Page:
A group of students, townspeople and others sued in federal court in 1993, claiming local police, state police, the city, state and college violated their constitutional rights.
A federal judge dismissed the claim in 1995. The New York-based 2nd U.S. Circuit Court of Appeals agreed in part last year, ruling that the searches did not violate the Constitution's "equal protection" guarantee.
The Supreme Court's decision not to hear the case disturbed Metro Detroit African-American leaders who have tried to stop the practice of racial profiling by suburban police. The U.S. Justice Department is investigating charges that Eastpointe police have targeted and harassed black motorists.
On Capitol Hill, U.S. Rep. John Conyers, D-Detroit, has introduced a bill to require police to keep detailed records on traffic stops. In Michigan, state Rep. Samuel "Buzz" Thomas of Detroit has introduced a bill requiring police and state troopers to put the race of motorists on traffic tickets.
"(The court's decision) has broad impact. When African Americans are the victims of racism and racial profiling, it is treated far too often as business as usual," said Heaster Wheeler, the executive director of the Detroit Branch of the NAACP.
Don Delano, a 55-year-old truck driver from Belleville, agreed.
"I think it's a major blow for African Americans and others," Delano said. "It's tragic.
"Nobody should be racially profiled but this was a national tragedy and unfortunately people are going to be racially profiled for a long time."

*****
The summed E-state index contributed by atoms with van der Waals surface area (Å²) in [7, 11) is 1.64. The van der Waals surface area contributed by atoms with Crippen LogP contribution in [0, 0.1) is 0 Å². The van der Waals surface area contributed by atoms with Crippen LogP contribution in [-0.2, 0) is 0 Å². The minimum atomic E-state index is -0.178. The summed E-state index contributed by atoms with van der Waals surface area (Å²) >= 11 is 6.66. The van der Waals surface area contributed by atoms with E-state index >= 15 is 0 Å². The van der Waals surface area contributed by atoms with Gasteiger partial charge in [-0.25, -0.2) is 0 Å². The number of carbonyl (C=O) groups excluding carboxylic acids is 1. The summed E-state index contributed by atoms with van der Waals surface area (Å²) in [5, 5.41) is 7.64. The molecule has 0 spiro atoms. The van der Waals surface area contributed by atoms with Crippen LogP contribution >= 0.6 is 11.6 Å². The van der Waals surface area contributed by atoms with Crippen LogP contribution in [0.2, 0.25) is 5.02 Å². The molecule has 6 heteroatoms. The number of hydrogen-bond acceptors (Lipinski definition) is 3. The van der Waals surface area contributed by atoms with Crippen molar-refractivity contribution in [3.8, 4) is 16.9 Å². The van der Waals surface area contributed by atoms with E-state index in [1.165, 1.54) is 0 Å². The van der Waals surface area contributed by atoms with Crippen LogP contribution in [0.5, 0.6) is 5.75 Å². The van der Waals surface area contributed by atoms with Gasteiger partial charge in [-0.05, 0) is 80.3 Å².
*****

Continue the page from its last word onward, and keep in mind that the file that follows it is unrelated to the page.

The decision also was seen by Arab Americans as another setback to stop the profiling of Arabs as potential terrorists.
"I am very angry about it," said Nasser M. Beydoun, director of the American Arab Chamber of Commerce in Dearborn. "I feel like I'm watching my civil liberties being taken away from me.
"We've come to the conclusion that this is to be expected and that the racial profiling will be happening. This is where the country is right now. We will have to see how we can overcome it."
James Zogby, president of the Washington D.C.-based Arab American Institute, said profiling on airlines had been "virtually eliminated" before the Sept. 11 attacks.
Arab-American lobbying caused the Federal Aviation Administration in the mid-1990s to replace a subjective system for searches with a computerized one that raised red flags if passengers bought one-way tickets with cash or failed to check in luggage, among other indicators.
Since Sept. 11, however, civil rights leaders have catalogued numerous cases, including one in Metro Detroit, where Arab Americans were ordered off airplanes because other passengers got worried.
"Particularly in airports, things are not looking good," said Ibrahim Hooper, spokesman for the D.C.-based Council on American-Islamic Relations. "Just today, we received another report of a family kicked off a plane. Apparently, any time passengers complain, the benefit of doubt goes to them over (Arab-American) passengers."
The Associated Press contributed to this report. You can reach Oralandar Brand-Williams at (313) 222-2690 or